14 November 2012

Liberia: LINSU Chides AG Kilby - Files Vote of No Confidence - Issues 72 Hour Ultimatum

The Auditor General of Liberia, Robert Kilby, who is just less than three months in the post, continues to experience unsavory working atmosphere from within and out of the GAC for trekking a path that seems to run contrary to the values and programs enshrined in remaking Liberia after years of hardship where employment was a taboo for youth people.

He has come under barrage of damnations and criticisms from organizations and other groupings days after the dismissal of dozens of employees with the latest being the Federation of Liberian Youth (FLY) and the Liberian National Students Union (LINSU)).

FLY and LINSU, at a news conference yesterday intended to address themselves to the divisive issue implanted by the GAC's dismissal scheme, chided the erudite new Auditor General and even gave him a seventy-two hour ultimatum to reinstate or face unspecified actions.

One of the unspecified actions they intend to pursue if the dismissed employees were not reinstated, according to LINSU's President Richmond O. Neufville will be filing of a vote of no confidence in the AG Kilby.

"We call on AG Robert Kilby to without delay reinstate over 40 Liberians that were arbitrarily dismissed in the name of redundancy," he said, and that authenticated information in their possession shows that all of the reasons provided by the AG for the dismissal are illegitimate, deceptive and contravene President Sirleaf's agenda of providing 20,000 jobs annually.

He said it was no secret that the institution was understaffed as evident by the number of audits conducted by former AG John Morlu and should be training more auditors rather than dismissing those that are already trained and providing professional services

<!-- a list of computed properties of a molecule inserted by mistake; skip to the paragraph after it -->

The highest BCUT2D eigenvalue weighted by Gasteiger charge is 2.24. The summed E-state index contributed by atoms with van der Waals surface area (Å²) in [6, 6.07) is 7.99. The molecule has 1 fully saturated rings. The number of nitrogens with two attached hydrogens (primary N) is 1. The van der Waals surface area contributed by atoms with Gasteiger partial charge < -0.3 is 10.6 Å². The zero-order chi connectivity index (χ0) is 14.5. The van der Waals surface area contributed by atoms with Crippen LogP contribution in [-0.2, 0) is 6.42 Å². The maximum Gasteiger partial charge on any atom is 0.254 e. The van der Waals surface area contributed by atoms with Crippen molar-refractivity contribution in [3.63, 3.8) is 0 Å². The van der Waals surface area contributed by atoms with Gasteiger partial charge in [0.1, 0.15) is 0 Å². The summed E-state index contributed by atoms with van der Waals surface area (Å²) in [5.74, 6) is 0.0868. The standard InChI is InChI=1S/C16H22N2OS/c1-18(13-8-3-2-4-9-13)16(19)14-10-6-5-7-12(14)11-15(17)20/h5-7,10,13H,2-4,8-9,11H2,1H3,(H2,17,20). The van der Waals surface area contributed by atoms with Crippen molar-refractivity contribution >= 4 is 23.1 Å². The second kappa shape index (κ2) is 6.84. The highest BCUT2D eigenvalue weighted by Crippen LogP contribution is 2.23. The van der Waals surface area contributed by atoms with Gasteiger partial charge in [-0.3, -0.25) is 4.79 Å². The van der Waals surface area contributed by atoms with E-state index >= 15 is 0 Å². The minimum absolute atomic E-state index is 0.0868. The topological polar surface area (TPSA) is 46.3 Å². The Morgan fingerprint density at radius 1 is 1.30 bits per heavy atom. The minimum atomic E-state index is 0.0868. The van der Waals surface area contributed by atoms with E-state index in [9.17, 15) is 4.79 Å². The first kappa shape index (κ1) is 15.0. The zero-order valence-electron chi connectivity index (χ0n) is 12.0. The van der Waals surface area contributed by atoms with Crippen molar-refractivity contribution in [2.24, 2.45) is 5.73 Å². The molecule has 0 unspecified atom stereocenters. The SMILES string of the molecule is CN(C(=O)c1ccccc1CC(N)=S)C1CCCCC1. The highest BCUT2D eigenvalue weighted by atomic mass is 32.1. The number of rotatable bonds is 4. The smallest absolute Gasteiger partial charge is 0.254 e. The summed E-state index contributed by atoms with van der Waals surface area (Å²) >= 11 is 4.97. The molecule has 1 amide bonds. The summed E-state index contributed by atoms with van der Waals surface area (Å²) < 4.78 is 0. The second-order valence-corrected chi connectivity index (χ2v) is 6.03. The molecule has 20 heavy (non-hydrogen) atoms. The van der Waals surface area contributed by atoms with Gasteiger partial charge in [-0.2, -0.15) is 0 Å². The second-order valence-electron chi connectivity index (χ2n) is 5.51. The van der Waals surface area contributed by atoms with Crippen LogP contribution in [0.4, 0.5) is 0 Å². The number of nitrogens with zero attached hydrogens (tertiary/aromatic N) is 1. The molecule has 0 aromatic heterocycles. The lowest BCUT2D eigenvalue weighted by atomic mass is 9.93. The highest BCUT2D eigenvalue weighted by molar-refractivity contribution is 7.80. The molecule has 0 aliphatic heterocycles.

The student activist said the student movement has never retreated in cowardice, as it has always confronted dictatorship, noting: "we have confronted tyranny in this country and Mr. Kilby can be no acceptation".

Recalling President Sirleaf's "lead, follow or get out of the way" remarks at the Roberts International Airport, he said, he does not think it is the President that is recruiting people at the GAC.

Neufville reminded AG Kilby of the president's pledge to prioritize youth employment, saying that his action to dismiss over 40 Liberians who as professionals continue to demonstrate high level of professionalism at the GAC was in sharp contrast to what the president stands for.

More than that, he said the dismissal of the youthful Liberians was a breach of the constitution.

He said: "In keeping with the Constitution all Liberians have the rights to job, and equal opportunity and that LINSU is fronting for people but is demanding that "let justice be done to all men".

The student activist said the manner and form the employees were laid off was not good.

Neufville revealed that Mr. Tarwa Fehkah, Deputy Auditor-General for Administration who is in the United States of America on a nine-month study leave is being paid his regular allowance and benefits from the GAC, while others in similar position were relieved of their posts.

"Other Liberians studying in Kenya and the US have been relieved of their positions. I think this should claim the attention of the Liberian people including the media", Mr. Neufville said.

He further said it should be a collective effort to ensure that justice is done because "an institution charged with the responsibility to uphold public trust to ensure the country's resources are protected can be involved in political controversy."

"If Mr. Kilby took one day to dismiss over 40 persons then it brings to mind that the institution is undergoing serious credibility issue and we as the watchdog of the society should be able to speak out", the LINSU boss maintained.

"If you try dismissing people and bringing in friends, relatives and cronies to the GAC I think as youth organization we need to speak on these issues", he warned.

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